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Published 3 August 2020
A vexatious litigant who refuses to accept defeat may place both a financial and emotional burden on the person they are litigating against. In this article, we look at how to protect litigants from vexatious proceedings against them and, at the same time, safeguard the finite resources of the court by obtaining a Civil Restraint Order.
Access to justice is a basic principle of the rule of law; Article 6 of the European Convention on Human Rights provides that everyone is entitled to a fair and public hearing to determine their civil rights. In England and Wales, the courts will therefore strive to ensure that everyone who has a legitimate claim has the opportunity to have their complaint heard in court. However, occasionally some limits have to be imposed for access to justice to work fairly for all. Some litigants, particularly litigants in person, can become fixated with their cause and refuse to accept decisions made by the court. For the opposing party, this can be like fighting the mythical Hydra, no sooner has one application or set of proceedings been successfully defended than another is made. This can be costly, time consuming and immensely frustrating. It also places a disproportionate burden on the finite resources of the courts and judicial system.
A potential solution to the problem of a perpetual litigant is a Civil Restraint Order (CRO) which will restrain a party from issuing claims, or making applications, without first obtaining permission of the court. For a CRO to be made, the party must have repeatedly issued claims, or made applications, which are “totally without merit” (TWM). TWM means that there was no rational argument that could have been raised in support of the claim or application or that it was bound to fail. The claim does not need to be abusive or made in bad faith to be TWM but such evidence may be helpful.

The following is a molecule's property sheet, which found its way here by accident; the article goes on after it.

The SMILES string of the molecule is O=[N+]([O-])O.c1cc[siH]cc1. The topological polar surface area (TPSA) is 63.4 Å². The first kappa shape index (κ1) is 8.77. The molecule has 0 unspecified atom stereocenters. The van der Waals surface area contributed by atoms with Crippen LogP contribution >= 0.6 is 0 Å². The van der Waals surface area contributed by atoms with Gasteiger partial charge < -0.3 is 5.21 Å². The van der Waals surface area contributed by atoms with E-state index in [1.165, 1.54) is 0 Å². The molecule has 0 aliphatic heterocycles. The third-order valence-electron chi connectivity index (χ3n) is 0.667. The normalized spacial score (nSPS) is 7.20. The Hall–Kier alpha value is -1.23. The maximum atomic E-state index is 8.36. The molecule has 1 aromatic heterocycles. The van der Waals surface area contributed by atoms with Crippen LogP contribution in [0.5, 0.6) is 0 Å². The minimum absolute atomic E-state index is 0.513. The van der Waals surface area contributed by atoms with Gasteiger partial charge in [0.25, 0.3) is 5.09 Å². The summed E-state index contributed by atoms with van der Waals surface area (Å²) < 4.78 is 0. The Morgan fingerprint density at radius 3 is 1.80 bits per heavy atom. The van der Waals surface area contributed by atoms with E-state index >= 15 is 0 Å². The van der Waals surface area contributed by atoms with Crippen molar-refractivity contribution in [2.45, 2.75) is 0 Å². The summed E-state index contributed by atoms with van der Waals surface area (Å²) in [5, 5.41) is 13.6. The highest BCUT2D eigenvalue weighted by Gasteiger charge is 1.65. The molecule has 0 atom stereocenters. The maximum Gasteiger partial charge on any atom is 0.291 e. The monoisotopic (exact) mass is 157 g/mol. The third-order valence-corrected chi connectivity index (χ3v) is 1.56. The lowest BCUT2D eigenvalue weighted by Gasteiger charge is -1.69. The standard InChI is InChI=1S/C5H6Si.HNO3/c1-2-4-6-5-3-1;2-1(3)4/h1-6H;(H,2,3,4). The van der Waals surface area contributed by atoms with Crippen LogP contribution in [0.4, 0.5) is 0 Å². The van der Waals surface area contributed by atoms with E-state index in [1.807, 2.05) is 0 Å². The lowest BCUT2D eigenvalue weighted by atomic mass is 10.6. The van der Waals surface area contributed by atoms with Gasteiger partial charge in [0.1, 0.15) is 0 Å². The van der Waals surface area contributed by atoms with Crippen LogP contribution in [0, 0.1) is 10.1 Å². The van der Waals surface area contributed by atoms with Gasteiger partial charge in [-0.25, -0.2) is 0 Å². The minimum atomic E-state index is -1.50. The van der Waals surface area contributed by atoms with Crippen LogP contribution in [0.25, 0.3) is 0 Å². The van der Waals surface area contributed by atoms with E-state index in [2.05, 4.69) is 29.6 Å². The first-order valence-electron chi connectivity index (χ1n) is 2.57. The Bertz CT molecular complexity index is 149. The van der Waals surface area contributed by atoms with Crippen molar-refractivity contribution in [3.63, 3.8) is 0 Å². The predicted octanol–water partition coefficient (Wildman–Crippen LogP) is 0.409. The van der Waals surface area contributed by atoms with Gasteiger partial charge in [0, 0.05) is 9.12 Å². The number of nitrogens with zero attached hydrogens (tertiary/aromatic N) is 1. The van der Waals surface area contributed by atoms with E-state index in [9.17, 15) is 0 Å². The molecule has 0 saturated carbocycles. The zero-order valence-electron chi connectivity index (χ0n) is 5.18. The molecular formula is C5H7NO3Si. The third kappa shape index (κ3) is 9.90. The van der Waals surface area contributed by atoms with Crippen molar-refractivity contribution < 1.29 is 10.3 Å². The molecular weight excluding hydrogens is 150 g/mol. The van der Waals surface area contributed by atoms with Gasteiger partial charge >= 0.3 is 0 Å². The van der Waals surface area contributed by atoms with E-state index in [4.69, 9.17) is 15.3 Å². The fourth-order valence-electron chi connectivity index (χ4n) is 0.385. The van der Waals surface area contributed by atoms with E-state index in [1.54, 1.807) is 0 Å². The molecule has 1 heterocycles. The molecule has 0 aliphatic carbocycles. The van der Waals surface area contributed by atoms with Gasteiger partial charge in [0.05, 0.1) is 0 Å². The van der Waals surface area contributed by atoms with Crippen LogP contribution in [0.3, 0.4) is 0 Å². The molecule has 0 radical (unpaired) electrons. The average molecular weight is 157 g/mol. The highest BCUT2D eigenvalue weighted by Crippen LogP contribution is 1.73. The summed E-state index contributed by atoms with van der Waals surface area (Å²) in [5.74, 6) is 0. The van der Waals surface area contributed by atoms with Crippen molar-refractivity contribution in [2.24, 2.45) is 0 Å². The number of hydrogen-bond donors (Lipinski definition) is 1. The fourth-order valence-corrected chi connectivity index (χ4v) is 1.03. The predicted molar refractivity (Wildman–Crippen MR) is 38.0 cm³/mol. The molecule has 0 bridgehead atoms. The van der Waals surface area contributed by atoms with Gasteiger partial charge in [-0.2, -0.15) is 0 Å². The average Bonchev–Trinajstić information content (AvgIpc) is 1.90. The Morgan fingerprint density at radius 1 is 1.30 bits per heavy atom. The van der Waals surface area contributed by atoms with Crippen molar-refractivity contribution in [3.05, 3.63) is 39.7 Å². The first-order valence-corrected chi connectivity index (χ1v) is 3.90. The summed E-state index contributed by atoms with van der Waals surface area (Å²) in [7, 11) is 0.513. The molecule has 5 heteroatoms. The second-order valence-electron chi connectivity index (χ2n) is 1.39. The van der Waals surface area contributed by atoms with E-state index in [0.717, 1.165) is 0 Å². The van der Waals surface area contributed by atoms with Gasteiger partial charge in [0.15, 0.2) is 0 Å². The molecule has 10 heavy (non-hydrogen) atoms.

It will assist the applicant if a court has previously recorded that an application, appeal or claim is TWM. When striking out a claim, application or appeal which is considered to be TWM, the court is under an obligation to record the fact that it is TWM (and at the same time consider whether it is appropriate to make a CRO). Where a party considers that their opponent is likely to become an obsessive litigant, reminding the court of that obligation may be sensible as a preparatory step to an application for a CRO.
Under the Civil Procedure Rules, and the inherent jurisdiction of the High Court to prevent an abuse of process, the court has the power to make three types of CROs of increasing severity:
Due to the draconian nature of an ECRO or GCRO, the order will only apply for a maximum of two years although the court can extend it where it considers it “appropriate to do so”. An extension is likely to be granted if, during the period of the original CRO, the party has taken steps indicating a willingness to persist in unmeritorious litigation. This could be multiple unsuccessful applications to the judge monitoring the CRO, or multiple breaches of the CRO.
A GCRO will generally provide a sufficient safeguard to a party to proceedings. However, as it severely restricts the fundamental civil right of access to justice, it will only be imposed where necessary to protect the right of others to be free from unfounded claims and to protect the scarce publicly funded resources of the court. In July 2020, 65 GCROs were registered on the public list maintained by HMCTS.